• Chemistry: (Ce, La, Nd)PO4 - H2O, Hydrated Cerium Lanthanum Neodymium Phosphate.
  • Class: Phosphates
  • Group: Rhabdophane
  • Uses: As a minor ore of cerium and as mineral specimens.
  • Specimens

Rhabdophane is one of several rare earth phosphate minerals. Xenotime - (Y), monazite, churchite - (Y), florencite and belovite - (Ce) are a few of the more common ones. Although not very common, rhabdophane is common enough to be considered an ore of cerium. Rhabdophane is a mineral that forms from the alteration of rare earth igneous minerals and as a primary mineral in carbonatites and in a few rare hydrothermal veins. Its most noticeable feature is it greasy luster and botryoidal habit. Rhabdophane was named for its spectral signature which reveals the tell-tail spectral lines of its rare earth elements. Rhabdophane is basically Greek for "rods appearing".

Rhabdophane is actually a collection of three officially recognized minerals that are distinguished by their percentages of rare earth elements. Each is named for the rare earth element that composes the highest percentage of rare earth elements in that particular mineral. The three minerals are Rhabdophane - (Ce), Rhabdophane - (La), Rhabdophane - (Nd) All are very similar and difficult to distinguish. Most rhabdophane specimens are rhabdophane - (Ce) and this is most likely the mineral that is referred to when specimens are labeled simply as "rhabdophane".

Rhabdophane lends its name to a small group of phosphates. All members of the Rhabdophane Group are hexagonal or pseudo-hexagonal and have a general formula of (X)PO4 - 1-2H2O. The X can be either calcium, cerium, lead, lanthanum, neodymium, thorium, iron and uranium. Some sulfate ions, (SO4), can replace a portion of the phosphate ions, (PO4).

These are the members of the Rhabdophane Group:

  • Brockite (Hydrated Calcium Thorium Cerium Phosphate)
  • Grayite (Hydrated Thorium Lead Calcium Phosphate)
  • Ningyoite (Hydrated Uranium Calcium Cerium Phosphate)
  • Rhabdophane - (Ce) (Hydrated Cerium Lanthanum Phosphate)
  • Rhabdophane - (La) (Hydrated Lanthanum Cerium Phosphate)
  • Rhabdophane - (Nd) (Hydrated Neodymium Cerium Lanthanum Phosphate)
  • Tristramite (Hydrated Calcium Uranium Iron Phosphate Sulfate)


  • Color is white, yellowish, pink to reddish brown.
  • Luster is greasy to dull.
  • Transparency: Specimens are translucent.
  • Crystal System is hexagonal; 6 2 2.
  • Crystal Habits include tiny hexagonal prisms but more commonly found as encrusting, massive, botryoidal and stalactitic formations.
  • Cleavage is absent.
  • Fracture is uneven.
  • Hardness is 3.5 - 4.
  • Specific Gravity is approximately 4.0 (above average for translucent minerals)
  • Streak is white.
  • Associated Minerals include limonite, serandite, amphiboles, natrolite, aegirine, astrophyllite, albite, calcite, biotite, rhodochrosite and rare earth granitic minerals.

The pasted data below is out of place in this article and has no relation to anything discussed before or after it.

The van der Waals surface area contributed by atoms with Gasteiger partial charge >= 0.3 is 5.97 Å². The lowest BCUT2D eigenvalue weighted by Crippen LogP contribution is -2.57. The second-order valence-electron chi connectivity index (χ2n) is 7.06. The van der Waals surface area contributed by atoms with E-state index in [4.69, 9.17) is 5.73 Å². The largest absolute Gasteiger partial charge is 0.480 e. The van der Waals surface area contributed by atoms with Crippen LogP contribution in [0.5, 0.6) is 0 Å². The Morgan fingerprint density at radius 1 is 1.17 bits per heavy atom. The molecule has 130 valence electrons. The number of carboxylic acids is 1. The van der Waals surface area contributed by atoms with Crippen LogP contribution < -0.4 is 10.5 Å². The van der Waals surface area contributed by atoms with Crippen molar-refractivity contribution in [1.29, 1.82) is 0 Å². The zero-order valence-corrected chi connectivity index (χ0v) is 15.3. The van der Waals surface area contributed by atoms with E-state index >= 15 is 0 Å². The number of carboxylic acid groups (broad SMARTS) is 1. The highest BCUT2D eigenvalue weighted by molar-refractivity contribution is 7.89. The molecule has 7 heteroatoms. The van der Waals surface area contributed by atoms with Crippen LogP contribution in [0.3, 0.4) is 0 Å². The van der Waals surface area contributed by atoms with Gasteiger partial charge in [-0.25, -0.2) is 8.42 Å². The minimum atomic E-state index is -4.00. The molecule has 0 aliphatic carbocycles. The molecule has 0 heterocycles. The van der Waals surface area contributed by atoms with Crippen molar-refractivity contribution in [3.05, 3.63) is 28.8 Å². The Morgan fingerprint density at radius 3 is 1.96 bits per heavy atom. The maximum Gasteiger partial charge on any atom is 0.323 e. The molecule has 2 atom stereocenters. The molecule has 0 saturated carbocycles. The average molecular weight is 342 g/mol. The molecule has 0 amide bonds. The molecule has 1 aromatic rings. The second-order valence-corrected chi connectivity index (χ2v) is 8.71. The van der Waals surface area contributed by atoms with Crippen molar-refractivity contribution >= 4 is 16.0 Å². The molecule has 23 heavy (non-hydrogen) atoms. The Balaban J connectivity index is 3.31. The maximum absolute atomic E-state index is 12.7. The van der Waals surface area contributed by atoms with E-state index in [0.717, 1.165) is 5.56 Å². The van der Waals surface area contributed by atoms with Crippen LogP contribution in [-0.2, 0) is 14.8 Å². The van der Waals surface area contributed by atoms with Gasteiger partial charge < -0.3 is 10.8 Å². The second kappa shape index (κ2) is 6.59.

• Notable Occurrences include Majuba Hill, Pershing County, Nevada and Salisbury, Litchfield County, Connecticut, USA; Gakaia, Burundi: Fowey Consols, Cornwall, England; Grube Clara, Oberwolfach, Germany; Mt Weld, Western Australia; Kola Peninsula, Russia and Mont Saint-Hilaire, Quebec, Canada.
  • Best Field Indicators are crystal habit, color, luster and locality.
RHABDOPHANE specimens:
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RHABDOPHANE specimen rha-1
$ 50.00
Dims: 1.2 x 0.4 x 0.3" (3.0 x 1.1 x 0.8 cm)
Wt: 6 g w/ base
Mount Saint Hilaire, Quebec, Canada
Two Rhabophane crystals make up the bulk of this thumbnail specimen. The larger of these is much larger than the other, measuring 1.2 x 0.3 x 0.2" (3.0 x 0.8 x 0.6 cm). Both are in excellent condition, showing no human-induced damage, and have indeterminate hexagonal form, taking on irregular, columnar habit. They have a common red-brown color and dull luster, and are hot-glued directly to the acrylic base, as there is no host rock present.
no photo
rha-1 ($ 50.00)
Mount Saint Hilaire, Quebec, Canada
RHABDOPHANE specimen rha-2
$ 150.00
Dims:1.5x1.2x1.0" (3.8x3.0x2.5 cm)
Wt: 1.1oz. (30g)w/base
Mt. St. Hilaire, Quebec, Canada
This specimen consists of several sheath-like bundles of rhabdophane crystals growing on and through large, well-formed analcime crystals. There is also a good crystal of serandite present on this specimen, as well as a tiny amount of an unidentified powdery-white mineral. The hexagonal form of this mineral cannot be ascertained from merely observing this specimen, however, this is an excellent example of this species. There is no damage to this specimen. It is firmly glued to a clear acrylic base.
no photo
rha-2 ($150.00)
Mt. St. Hilaire, Quebec, Canada
RHABDOPHANE specimen rha-3
$ 38.00
Dims: 1.1x0.7x0.9" (2.8x1.8x2.3 cm)
Wt: 0.4 oz. (11.3g)
Mt. St. Hilaire, Quebec, Canada
This thumbnail specimen is Rhabdophane-(La), as the rare earth is predominantly Lanthanum. This specimen includes at least 3 other minerals. The accompanying documentation reads "Rhabdophane-(La) and Dalyite", and I suspect that the dalyite is either the base (sprays of acicular colorless needles), or the cluster at one end (colorless parallel crystals that look more cubic than hexagonal to me), or the tiny crystals on top of that cluster (clearly hexagonal colorless transparent crystals). There is also some tiny perfect purple cubes (visible with a loupe) that look like fluorite. The Rhabdophane is several sprays of pale gray-green translucent acicular crystals perched on top of the specimen. These rare-earth specimens from Mount Saint Hilaire are often a hodge-podge of rare minerals.
no photo
rha-3 ($ 38.00)
Mt. St. Hilaire, Quebec, Canada


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